Super Bowl 2014: Don’t Let Legacy Overshadow Greatness

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Jan 19, 2014; Denver, CO, USA; Denver Broncos quarterback Peyton Manning (18) holds the Lamar Hunt trophy after the 2013 AFC Championship game at Sports Authority Field against the New England Patriots at Mile High to get to super Bowl 2014. Mandatory Credit: Matthew Emmons-USA TODAY Sports

What is it with us sports fans?

We don’t like to admit how great a player is until they retire. Great players seemingly become better, sometimes nearly immortal, once they step off the field for the final time.

The further removed they are from their playing days the better we believe they were…even if only in our minds. For whatever reason, we just can’t enjoy greatness until greatness is gone.

Look no further than Peyton Manning and the endless discussion this week of how this Super Bowl is going to affect, maybe even define, his legacy.

Never mind the amazing 16 year career he has strung together compiling video game numbers in real life football. It all boils down to this one game…or so the nauseating Super Bowl coverage would lead you to believe.

Many talking heads seem to believe that with a win, Manning will finally be allowed into the discussion of the “Best Quarter Back of All-Time.” IF he wins.

Should he lose, those same talking heads would lead you to believe that Manning is simply a good quarter back that couldn’t win the “Big One.”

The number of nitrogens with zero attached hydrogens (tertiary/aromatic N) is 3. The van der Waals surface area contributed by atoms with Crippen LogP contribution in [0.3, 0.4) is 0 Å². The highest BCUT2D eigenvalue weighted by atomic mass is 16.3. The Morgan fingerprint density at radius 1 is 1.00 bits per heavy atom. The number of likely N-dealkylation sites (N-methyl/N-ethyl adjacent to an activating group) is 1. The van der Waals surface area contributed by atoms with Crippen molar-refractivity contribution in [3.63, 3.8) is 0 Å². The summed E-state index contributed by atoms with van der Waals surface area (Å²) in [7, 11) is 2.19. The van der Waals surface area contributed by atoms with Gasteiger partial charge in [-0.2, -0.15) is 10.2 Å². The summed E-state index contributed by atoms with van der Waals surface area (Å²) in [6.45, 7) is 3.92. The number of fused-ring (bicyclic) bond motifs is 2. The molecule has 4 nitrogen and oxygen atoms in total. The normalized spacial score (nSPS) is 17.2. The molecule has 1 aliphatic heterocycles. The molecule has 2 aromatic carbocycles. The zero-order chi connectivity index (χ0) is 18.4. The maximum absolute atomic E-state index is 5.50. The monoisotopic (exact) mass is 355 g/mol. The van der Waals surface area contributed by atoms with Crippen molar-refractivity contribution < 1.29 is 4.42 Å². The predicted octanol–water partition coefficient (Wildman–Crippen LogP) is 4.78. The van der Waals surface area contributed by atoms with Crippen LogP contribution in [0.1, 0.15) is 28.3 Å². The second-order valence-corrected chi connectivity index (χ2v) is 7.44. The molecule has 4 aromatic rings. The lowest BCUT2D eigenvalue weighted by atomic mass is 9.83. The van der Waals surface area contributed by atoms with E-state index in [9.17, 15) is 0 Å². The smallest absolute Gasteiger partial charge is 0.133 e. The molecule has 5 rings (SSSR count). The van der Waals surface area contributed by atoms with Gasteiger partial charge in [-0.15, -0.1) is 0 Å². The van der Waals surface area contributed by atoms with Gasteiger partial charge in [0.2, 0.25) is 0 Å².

No other position in sports has their legacy so closely tied to championships as an NFL quarterback. We conveniently look past the fact that a quarter backs is completely reliant on his line to protect him, his receivers to run the right routes and catch the ball, his defense to stop someone and his special teams to do their job – not blow the game.

Apparently those aspects of the game don’t affect the Super Bowl, just the quarterback. And, until the quarterback hoist the Lombardi high into the confetti littered sky, he isn’t permitted in the conversation of best quarter back.

Win one Super Bowl and we will let your name enter the conversation. Win just one and those that hold the “Best Quarter Back Conversation” keys will hold it against you – because one title just isn’t enough.

That’s where we are with Manning. Despite what our eyes (and common sense) told us, for years Manning wasn’t allowed to be in the “Best Quarter Back” discussion – until he won a Super Bowl.

Then he won one, and the carrot moved. Sure, he won one, but so did Trent Dilfer, Brad Johnson, etc. Manning needed more than one to justify his place in history.

Then he gets to another Super Bowl and loses, and now we question his ability to play in big games again. If he wins Sunday, he may be the best of all time. If he loses, he is overrated.

Stop it.

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